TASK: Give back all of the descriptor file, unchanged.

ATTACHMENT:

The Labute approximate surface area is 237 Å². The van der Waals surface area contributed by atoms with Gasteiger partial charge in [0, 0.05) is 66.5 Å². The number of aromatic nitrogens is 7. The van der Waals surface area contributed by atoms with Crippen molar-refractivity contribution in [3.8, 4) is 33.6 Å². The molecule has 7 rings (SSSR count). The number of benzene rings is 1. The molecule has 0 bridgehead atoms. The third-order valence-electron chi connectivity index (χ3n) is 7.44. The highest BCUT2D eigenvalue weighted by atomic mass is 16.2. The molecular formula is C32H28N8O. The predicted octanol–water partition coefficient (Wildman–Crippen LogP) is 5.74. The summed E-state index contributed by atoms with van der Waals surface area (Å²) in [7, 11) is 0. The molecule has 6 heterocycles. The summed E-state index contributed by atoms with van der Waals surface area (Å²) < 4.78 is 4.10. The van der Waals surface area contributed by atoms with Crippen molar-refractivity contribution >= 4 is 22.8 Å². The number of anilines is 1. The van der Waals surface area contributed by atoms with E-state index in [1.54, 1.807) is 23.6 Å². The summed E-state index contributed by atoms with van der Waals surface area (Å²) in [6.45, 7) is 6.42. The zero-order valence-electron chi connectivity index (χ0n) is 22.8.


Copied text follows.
The Labute approximate surface area is 237 Å². The van der Waals surface area contributed by atoms with Gasteiger partial charge in [0, 0.05) is 66.5 Å². The number of aromatic nitrogens is 7. The van der Waals surface area contributed by atoms with Crippen molar-refractivity contribution in [3.8, 4) is 33.6 Å². The molecule has 7 rings (SSSR count). The number of benzene rings is 1. The molecule has 0 bridgehead atoms. The third-order valence-electron chi connectivity index (χ3n) is 7.44. The highest BCUT2D eigenvalue weighted by atomic mass is 16.2. The molecular formula is C32H28N8O. The predicted octanol–water partition coefficient (Wildman–Crippen LogP) is 5.74. The summed E-state index contributed by atoms with van der Waals surface area (Å²) in [7, 11) is 0. The molecule has 6 heterocycles. The summed E-state index contributed by atoms with van der Waals surface area (Å²) < 4.78 is 4.10. The van der Waals surface area contributed by atoms with Crippen molar-refractivity contribution >= 4 is 22.8 Å². The number of anilines is 1. The van der Waals surface area contributed by atoms with E-state index in [1.54, 1.807) is 23.6 Å². The summed E-state index contributed by atoms with van der Waals surface area (Å²) in [6.45, 7) is 6.42. The zero-order valence-electron chi connectivity index (χ0n) is 22.8.